A comparison of hardcover and e-book best-sellers in The New York Times Book Review suggests that e-book readers are especially drawn to the pulpier genres — romance, erotica, fantasy. Zadie Smith, George Saunders and other acclaimed authors sell well in hardcover but barely show up on the list of best-selling e-books. Big publishers who give top priority to the bottom line find it easier and more profitable to forget about the next “White Teeth” and hunt down the next “Fifty Shades of Grey.” Two agents and one editor I’ve worked with in the past recently announced that they’re giving up on literary fiction and moving over to more-commercial niche genres.

In short, the sky is falling.

Or is it?

I attended two annual literary events in Boston this spring: the Association of Writers and Writing Programs (AWP) Conference and Bookfair, and the Muse and the Marketplace, a three-day series of lectures and writing workshops sponsored by Grub Street, the second-largest independent center for creative writing in the United States. Given the current climate in publishing and my own essentially pessimistic nature, I assumed these events would have an atmosphere of apprehension — like an outdoor wedding on a day of gathering clouds — if not outright despair.

Much to my surprise, both conferences boasted record numbers of presenters and attendees. Aspiring writers cheerfully crowded into seminars on craft, meet-and-greet sessions with literary agents, and lectures on new media and the expanding opportunities in self-publishing. Lines were long for the open mikes at reading events, and the cocktail parties were lively. At the AWP event, I learned the number of students enrolling in creative-writing MFA programs across the country is at an all-time high.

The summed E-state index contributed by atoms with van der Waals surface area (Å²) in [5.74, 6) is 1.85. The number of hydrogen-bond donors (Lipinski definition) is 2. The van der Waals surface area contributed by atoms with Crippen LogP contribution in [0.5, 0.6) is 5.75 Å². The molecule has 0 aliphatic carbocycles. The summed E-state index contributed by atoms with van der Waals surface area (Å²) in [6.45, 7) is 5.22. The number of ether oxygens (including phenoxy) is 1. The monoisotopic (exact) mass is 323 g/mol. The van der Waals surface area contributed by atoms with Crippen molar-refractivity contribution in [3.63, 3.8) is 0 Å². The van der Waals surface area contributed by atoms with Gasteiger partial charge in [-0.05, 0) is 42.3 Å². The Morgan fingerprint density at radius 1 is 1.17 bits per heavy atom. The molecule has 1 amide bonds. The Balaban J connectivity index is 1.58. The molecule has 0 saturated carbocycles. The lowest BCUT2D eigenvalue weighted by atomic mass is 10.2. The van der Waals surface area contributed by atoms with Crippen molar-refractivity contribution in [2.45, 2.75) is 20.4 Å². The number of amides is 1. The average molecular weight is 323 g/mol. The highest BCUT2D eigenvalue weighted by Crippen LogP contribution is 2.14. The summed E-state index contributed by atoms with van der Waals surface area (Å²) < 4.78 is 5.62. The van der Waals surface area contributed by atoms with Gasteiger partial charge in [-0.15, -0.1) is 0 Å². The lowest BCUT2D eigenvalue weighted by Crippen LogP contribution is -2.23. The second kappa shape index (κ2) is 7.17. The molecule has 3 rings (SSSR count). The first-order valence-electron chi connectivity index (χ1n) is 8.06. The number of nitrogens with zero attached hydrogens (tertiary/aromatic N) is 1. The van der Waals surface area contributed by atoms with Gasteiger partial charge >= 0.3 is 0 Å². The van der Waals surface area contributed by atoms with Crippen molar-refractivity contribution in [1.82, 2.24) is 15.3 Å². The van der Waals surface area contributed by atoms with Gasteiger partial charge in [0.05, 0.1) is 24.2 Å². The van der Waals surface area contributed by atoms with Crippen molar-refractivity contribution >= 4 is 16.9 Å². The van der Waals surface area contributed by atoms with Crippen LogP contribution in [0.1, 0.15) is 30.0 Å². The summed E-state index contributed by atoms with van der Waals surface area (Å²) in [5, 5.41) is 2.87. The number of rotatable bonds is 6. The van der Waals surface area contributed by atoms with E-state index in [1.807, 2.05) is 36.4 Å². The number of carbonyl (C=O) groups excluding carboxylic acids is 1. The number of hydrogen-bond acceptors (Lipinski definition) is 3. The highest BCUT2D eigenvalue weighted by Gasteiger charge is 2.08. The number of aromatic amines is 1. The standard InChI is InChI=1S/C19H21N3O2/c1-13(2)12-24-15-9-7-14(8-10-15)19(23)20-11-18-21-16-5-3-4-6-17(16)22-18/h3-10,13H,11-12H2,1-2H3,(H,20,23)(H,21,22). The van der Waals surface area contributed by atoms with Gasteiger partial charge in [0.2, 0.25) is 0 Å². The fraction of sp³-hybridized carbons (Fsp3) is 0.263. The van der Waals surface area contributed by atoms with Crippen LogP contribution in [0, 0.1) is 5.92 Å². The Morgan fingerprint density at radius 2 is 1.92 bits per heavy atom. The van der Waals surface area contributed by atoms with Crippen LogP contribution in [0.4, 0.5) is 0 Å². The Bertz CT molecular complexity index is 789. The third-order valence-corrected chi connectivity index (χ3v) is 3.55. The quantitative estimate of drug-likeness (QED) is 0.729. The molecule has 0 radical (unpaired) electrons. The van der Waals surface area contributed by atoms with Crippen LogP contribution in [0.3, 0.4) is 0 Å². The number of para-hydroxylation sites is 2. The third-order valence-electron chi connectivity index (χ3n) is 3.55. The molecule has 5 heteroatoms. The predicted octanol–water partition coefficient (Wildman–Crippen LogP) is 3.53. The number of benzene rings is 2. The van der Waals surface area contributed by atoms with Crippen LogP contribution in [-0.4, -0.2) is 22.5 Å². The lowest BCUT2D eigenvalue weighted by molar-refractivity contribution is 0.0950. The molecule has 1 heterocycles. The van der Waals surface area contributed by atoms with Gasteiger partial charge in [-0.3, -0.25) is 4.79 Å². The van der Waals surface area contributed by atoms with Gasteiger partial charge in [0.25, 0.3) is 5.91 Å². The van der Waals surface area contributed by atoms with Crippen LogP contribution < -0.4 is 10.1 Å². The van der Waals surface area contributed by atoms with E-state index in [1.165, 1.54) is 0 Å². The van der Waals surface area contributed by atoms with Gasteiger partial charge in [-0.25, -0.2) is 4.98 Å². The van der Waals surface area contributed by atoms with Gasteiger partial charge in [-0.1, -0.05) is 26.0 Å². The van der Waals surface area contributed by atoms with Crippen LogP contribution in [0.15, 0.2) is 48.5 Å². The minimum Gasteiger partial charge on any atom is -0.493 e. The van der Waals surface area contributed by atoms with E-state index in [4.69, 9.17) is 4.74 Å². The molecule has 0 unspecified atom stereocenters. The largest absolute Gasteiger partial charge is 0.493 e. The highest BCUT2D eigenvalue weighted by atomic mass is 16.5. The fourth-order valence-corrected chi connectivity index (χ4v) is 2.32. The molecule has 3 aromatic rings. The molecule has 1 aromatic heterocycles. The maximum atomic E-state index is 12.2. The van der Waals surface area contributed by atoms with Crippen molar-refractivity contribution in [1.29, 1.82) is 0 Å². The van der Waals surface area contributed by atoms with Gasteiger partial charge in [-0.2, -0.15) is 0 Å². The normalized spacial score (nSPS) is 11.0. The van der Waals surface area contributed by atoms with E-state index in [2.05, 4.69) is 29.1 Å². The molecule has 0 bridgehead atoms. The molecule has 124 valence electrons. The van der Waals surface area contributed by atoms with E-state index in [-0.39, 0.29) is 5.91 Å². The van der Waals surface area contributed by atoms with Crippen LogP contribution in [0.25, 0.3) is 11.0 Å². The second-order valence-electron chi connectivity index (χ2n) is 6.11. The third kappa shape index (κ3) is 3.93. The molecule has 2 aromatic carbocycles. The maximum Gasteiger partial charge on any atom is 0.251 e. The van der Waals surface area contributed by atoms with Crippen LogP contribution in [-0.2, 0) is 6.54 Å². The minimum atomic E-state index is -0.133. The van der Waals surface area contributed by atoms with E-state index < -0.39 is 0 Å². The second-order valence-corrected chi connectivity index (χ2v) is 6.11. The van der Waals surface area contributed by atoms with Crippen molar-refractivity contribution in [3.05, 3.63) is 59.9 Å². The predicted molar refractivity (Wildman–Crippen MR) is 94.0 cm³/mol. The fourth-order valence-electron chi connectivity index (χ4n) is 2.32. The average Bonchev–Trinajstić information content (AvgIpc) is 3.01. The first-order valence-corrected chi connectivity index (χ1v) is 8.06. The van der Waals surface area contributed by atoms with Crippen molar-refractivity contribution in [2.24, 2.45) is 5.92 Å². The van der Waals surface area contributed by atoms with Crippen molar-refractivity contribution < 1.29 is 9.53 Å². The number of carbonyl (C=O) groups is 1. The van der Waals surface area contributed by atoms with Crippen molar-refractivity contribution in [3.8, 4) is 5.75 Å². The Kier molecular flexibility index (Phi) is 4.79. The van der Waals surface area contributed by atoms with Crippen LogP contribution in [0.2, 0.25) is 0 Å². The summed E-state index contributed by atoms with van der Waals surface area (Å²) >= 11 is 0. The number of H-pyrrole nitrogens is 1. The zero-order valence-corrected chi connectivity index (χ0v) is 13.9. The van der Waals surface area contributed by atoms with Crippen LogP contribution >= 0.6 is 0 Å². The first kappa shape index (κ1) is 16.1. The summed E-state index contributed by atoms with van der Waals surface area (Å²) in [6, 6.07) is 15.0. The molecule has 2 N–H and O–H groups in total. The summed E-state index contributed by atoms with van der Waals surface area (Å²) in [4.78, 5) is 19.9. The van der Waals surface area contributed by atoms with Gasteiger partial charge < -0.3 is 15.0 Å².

What to make of this? In our narcissistic culture, everyone wants to be heard, but no one wants to listen? Undoubtedly, there’s some of that. A clerk selling books at the Muse conference reported that sales were modest, at best. But it’s hard not to hear a note of optimism, even if somewhat muffled. People still feel the pull of literature and the desire (or the need?) to transform their experiences and views into literary art. Now that the standards for truth in politics and journalism have eroded to the point that spin is really outright lying (Election 2012, anyone?) and rumor is reported as fact (CNN on the Boston Marathon bombing, for one example), what better place to tell the deeper truths about life than in fiction? Hasn’t the self-contained world of the novel, in which the reader is an active participant, always been the most trustworthy source of emotional honesty?

As long as people feel called to produce art, to write stories and dig for the deeper truths, they will find a way to distribute their work, and readers, even if significantly fewer in number, will find a way to discover the best of it. Writers are selling e-book “singles” (short stories) directly through online stores, and small presses are having modest successes with literary books by established authors abandoned by large publishing houses — two indicators of the unlikely and, at times, counterintuitive durability of the literary impulse.

And so we beat on, boats against the current? Well, yes. That’s what artists have always done. So let’s go.

Stephen McCauley — the author of six novels, including “The Object of My Affection” — is associate director of creative writing and associate professor of the practice of English fiction at Brandeis.